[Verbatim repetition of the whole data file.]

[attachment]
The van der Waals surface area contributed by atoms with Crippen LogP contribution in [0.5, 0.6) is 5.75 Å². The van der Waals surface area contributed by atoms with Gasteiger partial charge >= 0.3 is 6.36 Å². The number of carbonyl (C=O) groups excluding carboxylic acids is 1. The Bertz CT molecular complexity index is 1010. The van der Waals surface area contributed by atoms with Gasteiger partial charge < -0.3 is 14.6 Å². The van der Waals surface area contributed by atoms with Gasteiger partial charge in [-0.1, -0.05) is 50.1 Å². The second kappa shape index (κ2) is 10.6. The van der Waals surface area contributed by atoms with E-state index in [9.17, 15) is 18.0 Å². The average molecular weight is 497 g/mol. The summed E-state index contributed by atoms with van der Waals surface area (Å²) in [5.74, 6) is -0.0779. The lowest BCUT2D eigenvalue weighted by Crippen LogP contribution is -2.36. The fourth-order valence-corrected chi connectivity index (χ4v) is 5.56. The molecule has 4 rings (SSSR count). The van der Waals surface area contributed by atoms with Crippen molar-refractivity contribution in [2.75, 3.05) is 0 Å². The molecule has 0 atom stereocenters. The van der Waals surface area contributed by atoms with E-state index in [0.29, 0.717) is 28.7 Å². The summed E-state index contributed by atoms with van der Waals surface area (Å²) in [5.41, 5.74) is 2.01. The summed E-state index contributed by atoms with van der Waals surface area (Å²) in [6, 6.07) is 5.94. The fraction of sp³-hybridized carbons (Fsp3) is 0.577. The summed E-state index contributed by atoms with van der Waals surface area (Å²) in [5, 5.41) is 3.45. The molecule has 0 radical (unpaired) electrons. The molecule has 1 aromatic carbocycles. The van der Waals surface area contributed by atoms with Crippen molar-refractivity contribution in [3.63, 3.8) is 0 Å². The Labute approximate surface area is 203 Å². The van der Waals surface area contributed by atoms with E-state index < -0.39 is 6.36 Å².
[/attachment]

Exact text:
The van der Waals surface area contributed by atoms with Crippen LogP contribution in [0.5, 0.6) is 5.75 Å². The van der Waals surface area contributed by atoms with Gasteiger partial charge >= 0.3 is 6.36 Å². The number of carbonyl (C=O) groups excluding carboxylic acids is 1. The Bertz CT molecular complexity index is 1010. The van der Waals surface area contributed by atoms with Gasteiger partial charge < -0.3 is 14.6 Å². The van der Waals surface area contributed by atoms with Gasteiger partial charge in [-0.1, -0.05) is 50.1 Å². The second kappa shape index (κ2) is 10.6. The van der Waals surface area contributed by atoms with E-state index in [9.17, 15) is 18.0 Å². The average molecular weight is 497 g/mol. The summed E-state index contributed by atoms with van der Waals surface area (Å²) in [5.74, 6) is -0.0779. The lowest BCUT2D eigenvalue weighted by Crippen LogP contribution is -2.36. The fourth-order valence-corrected chi connectivity index (χ4v) is 5.56. The molecule has 4 rings (SSSR count). The van der Waals surface area contributed by atoms with Crippen molar-refractivity contribution in [2.75, 3.05) is 0 Å². The molecule has 0 atom stereocenters. The van der Waals surface area contributed by atoms with E-state index in [0.29, 0.717) is 28.7 Å². The summed E-state index contributed by atoms with van der Waals surface area (Å²) in [5.41, 5.74) is 2.01. The summed E-state index contributed by atoms with van der Waals surface area (Å²) in [6, 6.07) is 5.94. The fraction of sp³-hybridized carbons (Fsp3) is 0.577. The summed E-state index contributed by atoms with van der Waals surface area (Å²) in [5, 5.41) is 3.45. The molecule has 0 radical (unpaired) electrons. The molecule has 1 aromatic carbocycles. The van der Waals surface area contributed by atoms with Crippen molar-refractivity contribution in [3.63, 3.8) is 0 Å². The Labute approximate surface area is 203 Å². The van der Waals surface area contributed by atoms with E-state index < -0.39 is 6.36 Å².